‘Rejected because I’m pregnant’

A reader thinks she lost out on a job because of her pregnancy. Our Careers expert, Karel van der Molen sheds some light on the issue.

This reader was told that her “pregnancy would be a problem” in a new job she was applying for. She was subsequently rejected and now feels that the company didn’t behave fairly. 

Question:

I am 19 weeks pregnant and applied for a position that I really want and have the skills and experience for. I was honest right from my application and informed the recruiter that I am pregnant.

The recruiter come back saying they don't see it to be an issue and would discuss it with their client. Soon after the recruiter came back to me to inform me that the client is not interested because they are expecting high volumes of work and that my pregnancy will be a problem.

I do understand their concern but feel that they could at least have met with me and find out my capability and flexibility that I might have to offer. I feel that the company didn't behave fairly.

Do they have to reject me because of the reason they gave?

Professor Karel van der Molen's answer:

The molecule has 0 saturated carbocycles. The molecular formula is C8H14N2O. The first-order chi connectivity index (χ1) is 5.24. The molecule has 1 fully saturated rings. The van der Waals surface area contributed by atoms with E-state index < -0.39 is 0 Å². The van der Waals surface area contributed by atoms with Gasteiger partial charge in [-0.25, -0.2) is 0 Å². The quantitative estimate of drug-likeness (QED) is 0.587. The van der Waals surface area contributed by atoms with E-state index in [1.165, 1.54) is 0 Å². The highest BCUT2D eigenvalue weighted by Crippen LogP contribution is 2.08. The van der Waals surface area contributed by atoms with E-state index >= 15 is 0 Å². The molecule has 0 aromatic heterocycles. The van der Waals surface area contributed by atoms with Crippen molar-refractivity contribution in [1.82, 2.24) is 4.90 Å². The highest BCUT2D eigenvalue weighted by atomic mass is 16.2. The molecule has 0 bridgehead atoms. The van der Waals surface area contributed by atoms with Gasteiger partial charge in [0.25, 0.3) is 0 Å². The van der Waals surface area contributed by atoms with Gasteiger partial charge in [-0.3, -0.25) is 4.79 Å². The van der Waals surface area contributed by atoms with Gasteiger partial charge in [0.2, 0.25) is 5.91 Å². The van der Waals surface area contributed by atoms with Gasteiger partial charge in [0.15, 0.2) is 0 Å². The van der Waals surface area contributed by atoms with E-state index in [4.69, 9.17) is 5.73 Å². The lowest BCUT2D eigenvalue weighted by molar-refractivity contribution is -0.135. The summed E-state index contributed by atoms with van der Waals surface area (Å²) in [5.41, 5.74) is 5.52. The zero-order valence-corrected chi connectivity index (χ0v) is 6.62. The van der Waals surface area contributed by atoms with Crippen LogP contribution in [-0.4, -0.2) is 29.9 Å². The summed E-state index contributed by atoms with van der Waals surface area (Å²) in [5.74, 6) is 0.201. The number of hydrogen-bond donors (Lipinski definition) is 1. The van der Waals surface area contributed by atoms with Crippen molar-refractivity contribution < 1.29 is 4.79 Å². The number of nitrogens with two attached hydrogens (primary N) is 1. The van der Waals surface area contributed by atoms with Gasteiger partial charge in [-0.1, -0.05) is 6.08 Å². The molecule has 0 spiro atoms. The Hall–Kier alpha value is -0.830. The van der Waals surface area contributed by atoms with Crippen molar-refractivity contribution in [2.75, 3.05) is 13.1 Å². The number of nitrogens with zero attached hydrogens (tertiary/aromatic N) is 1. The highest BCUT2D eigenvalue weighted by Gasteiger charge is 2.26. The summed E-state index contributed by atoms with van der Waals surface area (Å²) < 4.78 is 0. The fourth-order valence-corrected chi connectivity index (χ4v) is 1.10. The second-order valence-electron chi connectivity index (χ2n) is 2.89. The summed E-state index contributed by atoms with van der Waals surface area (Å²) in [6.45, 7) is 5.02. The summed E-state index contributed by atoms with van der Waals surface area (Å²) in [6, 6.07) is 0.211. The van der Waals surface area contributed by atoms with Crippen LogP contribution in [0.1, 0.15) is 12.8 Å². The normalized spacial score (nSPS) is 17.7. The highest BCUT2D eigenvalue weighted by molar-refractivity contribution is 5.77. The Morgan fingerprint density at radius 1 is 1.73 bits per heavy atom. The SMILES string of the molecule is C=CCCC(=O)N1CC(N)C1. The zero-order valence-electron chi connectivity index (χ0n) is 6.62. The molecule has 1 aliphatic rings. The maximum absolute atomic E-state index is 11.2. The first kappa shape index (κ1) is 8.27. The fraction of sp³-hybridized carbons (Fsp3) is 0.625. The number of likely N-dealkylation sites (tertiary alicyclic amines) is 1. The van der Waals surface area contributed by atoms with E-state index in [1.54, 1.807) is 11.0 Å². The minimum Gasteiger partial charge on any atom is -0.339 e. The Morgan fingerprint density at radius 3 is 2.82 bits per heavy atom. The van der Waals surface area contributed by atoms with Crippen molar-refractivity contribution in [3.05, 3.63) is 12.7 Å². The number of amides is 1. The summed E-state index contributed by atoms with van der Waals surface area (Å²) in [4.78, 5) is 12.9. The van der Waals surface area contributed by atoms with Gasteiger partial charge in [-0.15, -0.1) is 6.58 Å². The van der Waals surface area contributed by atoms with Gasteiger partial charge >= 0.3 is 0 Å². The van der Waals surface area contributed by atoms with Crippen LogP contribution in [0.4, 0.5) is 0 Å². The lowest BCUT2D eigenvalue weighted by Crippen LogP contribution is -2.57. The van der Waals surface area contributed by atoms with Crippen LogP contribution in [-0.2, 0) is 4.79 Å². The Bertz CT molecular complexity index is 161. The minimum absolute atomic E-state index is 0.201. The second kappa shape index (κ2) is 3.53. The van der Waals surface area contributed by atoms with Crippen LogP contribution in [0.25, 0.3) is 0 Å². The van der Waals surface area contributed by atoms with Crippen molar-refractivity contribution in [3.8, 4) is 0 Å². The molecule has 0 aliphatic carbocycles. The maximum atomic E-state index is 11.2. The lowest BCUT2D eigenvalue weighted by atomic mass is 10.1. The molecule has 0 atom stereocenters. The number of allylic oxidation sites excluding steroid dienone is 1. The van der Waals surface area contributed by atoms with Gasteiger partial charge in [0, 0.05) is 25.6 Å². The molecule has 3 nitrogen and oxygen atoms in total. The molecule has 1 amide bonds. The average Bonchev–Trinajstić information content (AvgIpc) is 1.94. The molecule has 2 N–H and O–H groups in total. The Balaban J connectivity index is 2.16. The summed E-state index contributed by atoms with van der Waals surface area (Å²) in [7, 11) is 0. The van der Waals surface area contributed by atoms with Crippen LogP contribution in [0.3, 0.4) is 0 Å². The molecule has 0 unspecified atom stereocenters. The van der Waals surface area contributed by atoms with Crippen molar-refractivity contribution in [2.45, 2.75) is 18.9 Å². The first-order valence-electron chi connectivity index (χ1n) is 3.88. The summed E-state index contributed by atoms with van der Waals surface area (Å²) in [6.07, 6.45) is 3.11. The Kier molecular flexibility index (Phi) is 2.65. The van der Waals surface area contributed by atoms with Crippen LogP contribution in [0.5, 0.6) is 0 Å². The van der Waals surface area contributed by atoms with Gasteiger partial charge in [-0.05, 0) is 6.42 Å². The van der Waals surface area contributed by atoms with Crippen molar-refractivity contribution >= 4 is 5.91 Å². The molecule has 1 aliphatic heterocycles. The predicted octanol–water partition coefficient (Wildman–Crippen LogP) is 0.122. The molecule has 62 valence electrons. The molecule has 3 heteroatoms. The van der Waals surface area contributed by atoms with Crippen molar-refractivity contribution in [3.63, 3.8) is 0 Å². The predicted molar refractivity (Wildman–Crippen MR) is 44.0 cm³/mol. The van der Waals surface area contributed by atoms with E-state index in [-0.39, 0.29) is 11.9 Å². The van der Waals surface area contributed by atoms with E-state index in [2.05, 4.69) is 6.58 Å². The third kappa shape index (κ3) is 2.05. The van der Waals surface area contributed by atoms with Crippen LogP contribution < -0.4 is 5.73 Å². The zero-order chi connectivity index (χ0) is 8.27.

•    The Constitution, 1996 makes it very clear that a woman may not be discriminated against on the basis of her pregnancy.

This therefore means that the company cannot decide not to appoint you because of your pregnancy.

•    If the only reason is that the organisation does not wish to appoint a pregnant woman purely on the basis of her pregnancy, this would be seen to be an unfair labour practice in terms of the Constitution, the Labour Relations Act, 1995 and the Employment Equity Act, 1998.

•    However, there may well be situations where an employer can exercise its prerogative and not employ a pregnant woman where the position or type of work could put the woman or her unborn child at risk.

This, however, doesn’t seem like such a situation, and therefore does seem like a matter of unfair labour practice.

(Read Karel’s full answer here) )
 
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